Post by exodusNH »

TheDan666 wrote: Tue Apr 02, 2024 8:14 pm 401k loan. Yes it does but only for up to $50,000 which is a basically half of my current bond balance.
$50,000 is the IRS limit. It's actually 50% of your balance or $50,000, whichever is smaller.
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Raspberry-503
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Re: Employer dropped the index bond fund in my 401k for an active one -- now what to do?

Post by Raspberry-503 »

The new fund seems to be chasing higher yields and is therefore more risky for a potentially higher reward. It's not a horrible choice, and higher ER but not horrible, so you may just have to put up with it and not stress about it. As other suggested if you have other accounts with better bond choices you could invest in bonds somewhere else like a tIRA, but if you can't you're still OK
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TheDan666
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Re: Employer dropped the index bond fund in my 401k for an active one -- now what to do?

Post by TheDan666 »

dratkinson wrote: Tue Apr 02, 2024 11:44 pm Idea. If married:
--If spouse has good bond options, then fill your 401k with stocks, and spouse's with bonds to match your (plural) AA.
--If spouse is not working, they still qualify for spousal IRA (based on your income) ...so, can put bonds into it.



Idea. If not married and you have more to invest than will fit into your 401k, then can fill your 401k with good stocks, and put your excess money into bonds in taxable, as a muni fund/ETF. Why? Muni dividends don't add to AGI, so don't push you toward next higher tax bracket.

Example. Assume 22% fed tax bracket. Muni TEY (taxable-equivalent yield) = muni SEC yield / (1-fed tax bracket).
--BND (TBM ETF) SEC yield = 4.49%; see: https://investor.vanguard.com/investmen ... rofile/bnd
--VTEB (national muni index ETF) = 3.36% / (1-.22) = 4.31%; see: https://investor.vanguard.com/investmen ... ofile/vteb

I followed the advice, "Don't be too greedy, leave 10% for the other guy", (unknown). In the 22% fed tax bracket, the difference in after-tax yields between BND/VTEB is ~4% (=4.49/4.31 -1), so within the 10% tolerance to be good enough.

Lather, rinse, repeat for your tax bracket.


One large benefit of having (some) bonds in taxable is that they can be used as an extended tier of your first-tier EFs (checking, savings, CDs,...). Why? You'll be surprised by how financial emergencies shrink to become financial annoyances once you have >2yrs of living expenses in bonds in taxable.


The recommendation to use bonds in taxable as an extended-tier EF is based on:
During a crash:
--Stocks can lose 50-90%.
--Bonds can lose 5-15% ...and can be TLHed. (I have. It wasn't terrible.)
--Crashes typically recover within ~4yrs. There have been exceptions.
--Stock/bond crashes are not typically coincidental. There have been exceptions.
--Worst case. If you really need the bond money to be there, then overfill bond principal to ~120% (= 1/(1-.15)) of anticipated need and stop worrying.


Hierarchy of goodness among account types.
(less good) Traditional/Tax-deferred accounts -- Taxable accounts -- Roth/Tax-free accounts (more good)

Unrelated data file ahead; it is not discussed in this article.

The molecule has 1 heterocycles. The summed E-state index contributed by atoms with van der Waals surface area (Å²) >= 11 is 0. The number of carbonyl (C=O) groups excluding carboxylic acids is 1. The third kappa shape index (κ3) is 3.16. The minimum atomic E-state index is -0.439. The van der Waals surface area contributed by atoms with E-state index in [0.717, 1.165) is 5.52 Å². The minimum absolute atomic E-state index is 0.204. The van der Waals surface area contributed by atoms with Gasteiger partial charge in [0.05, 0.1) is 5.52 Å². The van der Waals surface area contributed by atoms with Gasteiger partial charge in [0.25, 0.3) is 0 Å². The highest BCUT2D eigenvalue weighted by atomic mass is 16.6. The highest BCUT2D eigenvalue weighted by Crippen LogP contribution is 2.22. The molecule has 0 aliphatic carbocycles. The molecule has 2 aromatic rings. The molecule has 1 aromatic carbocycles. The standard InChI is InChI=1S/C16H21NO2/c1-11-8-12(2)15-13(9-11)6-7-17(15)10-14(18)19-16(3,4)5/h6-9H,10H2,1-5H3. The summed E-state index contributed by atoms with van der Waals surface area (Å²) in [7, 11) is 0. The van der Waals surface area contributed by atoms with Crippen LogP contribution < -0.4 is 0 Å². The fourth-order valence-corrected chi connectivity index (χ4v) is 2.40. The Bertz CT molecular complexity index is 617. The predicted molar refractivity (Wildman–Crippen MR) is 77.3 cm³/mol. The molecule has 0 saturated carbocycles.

Why?
--Everything withdrawn from traditional accounts is taxed as ordinary income: lose benefits from QDI, TLCG, FTC. A benefit is that some contributions are tax deductible ...a good thing to stay out of a higher tax bracket.
--Everything withdrawn from taxable can benefit from: QDI, TLCG, FTC, TE dividends.
--Everything withdrawn from Roth is: tax-free. The bad thing is that all contributions are after-tax.

Bottom line. Investing in taxable is not a bad thing ...unless you really need a tax-deductible contribution to avoid a higher tax bracket ...which only affects the last dollars earned, not all dollars.
Spouse is working has a pension so no help there. There is a rollover available but would be a fraction of what I needed and I think it's already filled with bonds anyway.

As far as taxable goes, I could merely just devote that 25% of my contribution going forward to taxable. Swapping the current equity into bonds would be a giant tax hit that would dwarf whatever benefit I might get compared to a larger expense ratio.

I think in terms of management and rebalancing, I'm just gonna go with Keep It Simple Stupid.
jumbo shrimp
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Re: Employer dropped the index bond fund in my 401k for an active one -- now what to do?

Post by jumbo shrimp »

Just curious - when a fund is removed from a 401k list, do employees get a chance to choose what to move to and it's not a taxable event? Or do the assets get dumped already from the removed fund? I think I read a bit of this above but want to clarify.
the_wiki
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Re: Employer dropped the index bond fund in my 401k for an active one -- now what to do?

Post by the_wiki »

jumbo shrimp wrote: Wed Apr 03, 2024 10:39 am Just curious - when a fund is removed from a 401k list, do employees get a chance to choose what to move to and it's not a taxable event? Or do the assets get dumped already from the removed fund? I think I read a bit of this above but want to clarify.
movement inside a 401k is never a taxable event, and you should always be able to move to whatever you like. When a 401k plan swaps funds, often you get swapped automatically, but you can change to a new fund whenever you like after that.